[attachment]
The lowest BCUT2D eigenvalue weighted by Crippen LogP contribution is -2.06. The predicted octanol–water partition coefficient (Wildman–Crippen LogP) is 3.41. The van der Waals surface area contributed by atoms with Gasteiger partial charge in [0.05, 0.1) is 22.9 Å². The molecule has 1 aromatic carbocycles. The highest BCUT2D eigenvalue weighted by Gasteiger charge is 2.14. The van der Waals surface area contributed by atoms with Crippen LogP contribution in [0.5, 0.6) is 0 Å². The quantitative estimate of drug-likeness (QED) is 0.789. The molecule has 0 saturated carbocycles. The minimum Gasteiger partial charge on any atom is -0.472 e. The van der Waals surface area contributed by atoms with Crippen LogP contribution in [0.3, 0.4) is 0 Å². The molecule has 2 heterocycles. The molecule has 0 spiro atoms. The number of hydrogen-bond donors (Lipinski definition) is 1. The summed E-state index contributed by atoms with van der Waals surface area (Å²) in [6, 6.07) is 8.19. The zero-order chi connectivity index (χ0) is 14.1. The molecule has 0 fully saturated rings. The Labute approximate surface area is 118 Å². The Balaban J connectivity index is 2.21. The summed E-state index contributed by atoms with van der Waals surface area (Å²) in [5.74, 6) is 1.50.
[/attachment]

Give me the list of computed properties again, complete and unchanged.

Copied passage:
The lowest BCUT2D eigenvalue weighted by Crippen LogP contribution is -2.06. The predicted octanol–water partition coefficient (Wildman–Crippen LogP) is 3.41. The van der Waals surface area contributed by atoms with Gasteiger partial charge in [0.05, 0.1) is 22.9 Å². The molecule has 1 aromatic carbocycles. The highest BCUT2D eigenvalue weighted by Gasteiger charge is 2.14. The van der Waals surface area contributed by atoms with Crippen LogP contribution in [0.5, 0.6) is 0 Å². The quantitative estimate of drug-likeness (QED) is 0.789. The molecule has 0 saturated carbocycles. The minimum Gasteiger partial charge on any atom is -0.472 e. The van der Waals surface area contributed by atoms with Crippen LogP contribution in [0.3, 0.4) is 0 Å². The molecule has 2 heterocycles. The molecule has 0 spiro atoms. The number of hydrogen-bond donors (Lipinski definition) is 1. The summed E-state index contributed by atoms with van der Waals surface area (Å²) in [6, 6.07) is 8.19. The zero-order chi connectivity index (χ0) is 14.1. The molecule has 0 fully saturated rings. The Labute approximate surface area is 118 Å². The Balaban J connectivity index is 2.21. The summed E-state index contributed by atoms with van der Waals surface area (Å²) in [5.74, 6) is 1.50.